It is also important to draw attention to the trappings of fake news without hampering free speech or favouring one political stance over another. Kleinman says: “It’s a difficult line to tread for sure, and one that the people who produce misinformation exploit to their advantage.
I think teaching children to be inquisitive and ask questions is a key skill that will stand them in good stead in many areas of life.
“Just because something is in writing on the internet or said in a video, doesn’t make it fact. Who is saying it? Where did they get it from? Can you find other incidents of sources you trust saying it too?”
She added: “People like to share shocking news and information. It’s more likely to spread faster and remain unchecked because it fits in with what they already want to believe.”
Non-profits such as Jisc and the South West Grid for Learning (SWGfL) also provide free resources to help students think more critically. The SWGfL resources range from years 1–10, and Jisc focuses largely on the HE and FE sectors.
Jisc’s digital literacy framework is particularly adaptable for different subjects, allowing the broader literacy skills to be applied to curriculum content. Footring told ET: “The way you teach media literacy to, say, chemistry students when they’re looking at research, is going to be fundamentally different to how you teach it to architects, or health and social care students, and so on.
“It’s useful to contextualise those concepts within the curriculum.”
How to tackle fake news
So what needs to be done about fake news now?
Jordan Morrow, global head of data literacy at data analytics company Qlik, says: “If the recent parliamentary inquiry into disinformation is anything to go by, whilst progress to combat the fake news phenomenon is being made, there is still a long journey ahead of us.
New global digital literacy standard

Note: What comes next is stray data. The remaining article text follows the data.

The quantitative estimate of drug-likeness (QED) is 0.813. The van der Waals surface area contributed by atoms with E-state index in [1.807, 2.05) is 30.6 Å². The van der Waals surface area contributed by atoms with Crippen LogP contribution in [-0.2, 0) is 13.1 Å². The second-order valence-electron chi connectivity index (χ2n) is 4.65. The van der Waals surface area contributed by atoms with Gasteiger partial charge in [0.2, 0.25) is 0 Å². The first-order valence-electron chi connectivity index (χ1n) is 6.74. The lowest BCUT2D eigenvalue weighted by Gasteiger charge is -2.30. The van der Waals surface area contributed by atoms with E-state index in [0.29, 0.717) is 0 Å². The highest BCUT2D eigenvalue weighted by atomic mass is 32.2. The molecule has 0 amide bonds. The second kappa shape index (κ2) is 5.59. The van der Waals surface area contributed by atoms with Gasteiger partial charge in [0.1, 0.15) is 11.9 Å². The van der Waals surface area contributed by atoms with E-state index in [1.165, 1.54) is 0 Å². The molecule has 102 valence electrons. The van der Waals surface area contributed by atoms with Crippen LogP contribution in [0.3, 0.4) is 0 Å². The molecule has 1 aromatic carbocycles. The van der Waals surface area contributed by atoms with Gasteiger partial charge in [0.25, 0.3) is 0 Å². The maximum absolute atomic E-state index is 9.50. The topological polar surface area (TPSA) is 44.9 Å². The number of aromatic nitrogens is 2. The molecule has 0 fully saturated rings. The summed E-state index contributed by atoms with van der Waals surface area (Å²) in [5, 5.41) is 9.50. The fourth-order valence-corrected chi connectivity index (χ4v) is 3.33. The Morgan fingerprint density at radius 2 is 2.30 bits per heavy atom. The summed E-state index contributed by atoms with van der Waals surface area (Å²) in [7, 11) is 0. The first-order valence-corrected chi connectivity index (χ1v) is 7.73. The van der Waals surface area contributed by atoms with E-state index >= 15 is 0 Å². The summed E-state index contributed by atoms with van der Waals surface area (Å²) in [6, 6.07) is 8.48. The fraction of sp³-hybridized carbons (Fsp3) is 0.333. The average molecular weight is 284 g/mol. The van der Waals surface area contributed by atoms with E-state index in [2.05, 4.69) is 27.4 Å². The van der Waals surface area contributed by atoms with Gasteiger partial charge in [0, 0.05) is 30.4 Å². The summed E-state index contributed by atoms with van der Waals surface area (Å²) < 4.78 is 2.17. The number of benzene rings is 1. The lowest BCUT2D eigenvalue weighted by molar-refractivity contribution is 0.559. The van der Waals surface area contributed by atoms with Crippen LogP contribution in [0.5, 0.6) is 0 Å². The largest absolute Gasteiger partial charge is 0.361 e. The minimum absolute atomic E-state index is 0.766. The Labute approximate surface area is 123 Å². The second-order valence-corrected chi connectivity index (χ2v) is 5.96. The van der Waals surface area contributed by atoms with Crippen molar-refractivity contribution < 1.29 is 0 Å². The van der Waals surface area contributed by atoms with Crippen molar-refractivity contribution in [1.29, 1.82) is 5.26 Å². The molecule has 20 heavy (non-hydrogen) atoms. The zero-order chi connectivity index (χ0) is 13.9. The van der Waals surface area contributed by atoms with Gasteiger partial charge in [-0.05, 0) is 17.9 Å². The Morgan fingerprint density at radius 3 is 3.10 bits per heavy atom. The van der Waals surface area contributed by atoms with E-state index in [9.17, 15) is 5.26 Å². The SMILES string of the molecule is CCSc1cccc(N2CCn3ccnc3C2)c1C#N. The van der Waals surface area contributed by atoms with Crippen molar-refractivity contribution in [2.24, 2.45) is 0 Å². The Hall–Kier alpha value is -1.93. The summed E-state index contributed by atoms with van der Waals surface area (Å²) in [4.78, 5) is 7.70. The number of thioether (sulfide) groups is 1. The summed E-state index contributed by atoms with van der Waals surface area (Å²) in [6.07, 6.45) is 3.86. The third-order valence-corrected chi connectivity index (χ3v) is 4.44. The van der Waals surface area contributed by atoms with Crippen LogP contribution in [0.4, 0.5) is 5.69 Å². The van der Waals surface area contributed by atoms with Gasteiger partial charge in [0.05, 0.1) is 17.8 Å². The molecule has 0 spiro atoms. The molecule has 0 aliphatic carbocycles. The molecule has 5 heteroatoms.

The DQ Global Standards report has recently been released by the Coalition for Digital Intelligence (DCI), setting out a global standard for digital literacy.
The report outlines a framework which includes a common set of definitions, language and understanding of digital literacy, skills and readiness to be used by governments, educators and tech companies.
Twenty-five global approaches to digital literacy have been consolidated to create the framework, and the structure is built on the OECD’s Education 2030 Learning Framework.
Tackling fake news cannot boil down purely to penalties and regulatory reform. As the report from The Digital, Culture, Media and Sport Committee stresses, digital literacy, which is a partner of data literacy, is also vital and has to be a core pillar of modern education.”
The increasing use of developing technologies such as artificial intelligence also needs to be considered, says Dr Ameena Hussain, director for programmes and community development at the World Innovation Summit for Education (WISE).
She told ET: “Artificial intelligence will play an increasingly important role on the curation, dissemination, and even production of content. Educators need to equip the professionals who will design algorithms with critical thinking so that ethical implications are taken into account, and technology serves the purpose of benefiting society.”
As Hussain says, it is the whole of society that is affected by fake news, and as such we need to ensure that everyone, and especially the next generation, are equipped with the skills to think critically and question what they read. From the spread of prejudice and cultural disharmony, to conspiracy theories and harmful rumours, fake news affects us all, and so the onus is on all of us, and especially those in teaching and leadership positions, to teach the skills needed to resist it.
Useful digital literacy resources
This article was updated on 02/08/2019 to include more descriptive subheadings, and link more recent news stories
Content retrieved from: https://edtechnology.co.uk/latest-news/faking-it-making-digital-literacy-the-fourth-pillar-of-education/